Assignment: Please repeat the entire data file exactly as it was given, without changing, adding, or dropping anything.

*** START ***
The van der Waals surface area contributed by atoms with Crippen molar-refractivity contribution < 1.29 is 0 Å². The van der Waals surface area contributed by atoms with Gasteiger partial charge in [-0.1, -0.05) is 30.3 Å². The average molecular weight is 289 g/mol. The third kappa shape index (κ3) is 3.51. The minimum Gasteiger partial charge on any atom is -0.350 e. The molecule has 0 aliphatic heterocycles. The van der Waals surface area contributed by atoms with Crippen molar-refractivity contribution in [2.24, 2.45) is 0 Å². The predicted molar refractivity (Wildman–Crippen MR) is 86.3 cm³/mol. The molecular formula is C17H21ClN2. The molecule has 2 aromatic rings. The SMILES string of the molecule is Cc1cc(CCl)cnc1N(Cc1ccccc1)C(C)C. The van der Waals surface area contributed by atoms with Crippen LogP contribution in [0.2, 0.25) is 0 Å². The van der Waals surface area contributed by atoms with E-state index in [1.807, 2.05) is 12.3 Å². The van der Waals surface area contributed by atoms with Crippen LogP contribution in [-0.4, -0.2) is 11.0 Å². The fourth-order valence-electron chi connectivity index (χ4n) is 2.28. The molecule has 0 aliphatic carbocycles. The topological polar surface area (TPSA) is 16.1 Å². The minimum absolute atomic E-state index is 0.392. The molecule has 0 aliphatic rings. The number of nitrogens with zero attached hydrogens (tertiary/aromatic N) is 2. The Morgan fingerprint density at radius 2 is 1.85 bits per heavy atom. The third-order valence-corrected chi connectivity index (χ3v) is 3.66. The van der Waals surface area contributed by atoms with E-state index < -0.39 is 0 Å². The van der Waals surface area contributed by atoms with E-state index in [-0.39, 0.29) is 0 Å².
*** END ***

The van der Waals surface area contributed by atoms with Crippen molar-refractivity contribution < 1.29 is 0 Å². The van der Waals surface area contributed by atoms with Gasteiger partial charge in [-0.1, -0.05) is 30.3 Å². The average molecular weight is 289 g/mol. The third kappa shape index (κ3) is 3.51. The minimum Gasteiger partial charge on any atom is -0.350 e. The molecule has 0 aliphatic heterocycles. The van der Waals surface area contributed by atoms with Crippen molar-refractivity contribution in [2.24, 2.45) is 0 Å². The predicted molar refractivity (Wildman–Crippen MR) is 86.3 cm³/mol. The molecular formula is C17H21ClN2. The molecule has 2 aromatic rings. The SMILES string of the molecule is Cc1cc(CCl)cnc1N(Cc1ccccc1)C(C)C. The van der Waals surface area contributed by atoms with Crippen LogP contribution in [0.2, 0.25) is 0 Å². The van der Waals surface area contributed by atoms with E-state index in [1.807, 2.05) is 12.3 Å². The van der Waals surface area contributed by atoms with Crippen LogP contribution in [-0.4, -0.2) is 11.0 Å². The fourth-order valence-electron chi connectivity index (χ4n) is 2.28. The molecule has 0 aliphatic carbocycles. The topological polar surface area (TPSA) is 16.1 Å². The minimum absolute atomic E-state index is 0.392. The molecule has 0 aliphatic rings. The number of nitrogens with zero attached hydrogens (tertiary/aromatic N) is 2. The Morgan fingerprint density at radius 2 is 1.85 bits per heavy atom. The third-order valence-corrected chi connectivity index (χ3v) is 3.66. The van der Waals surface area contributed by atoms with E-state index < -0.39 is 0 Å². The van der Waals surface area contributed by atoms with E-state index in [-0.39, 0.29) is 0 Å².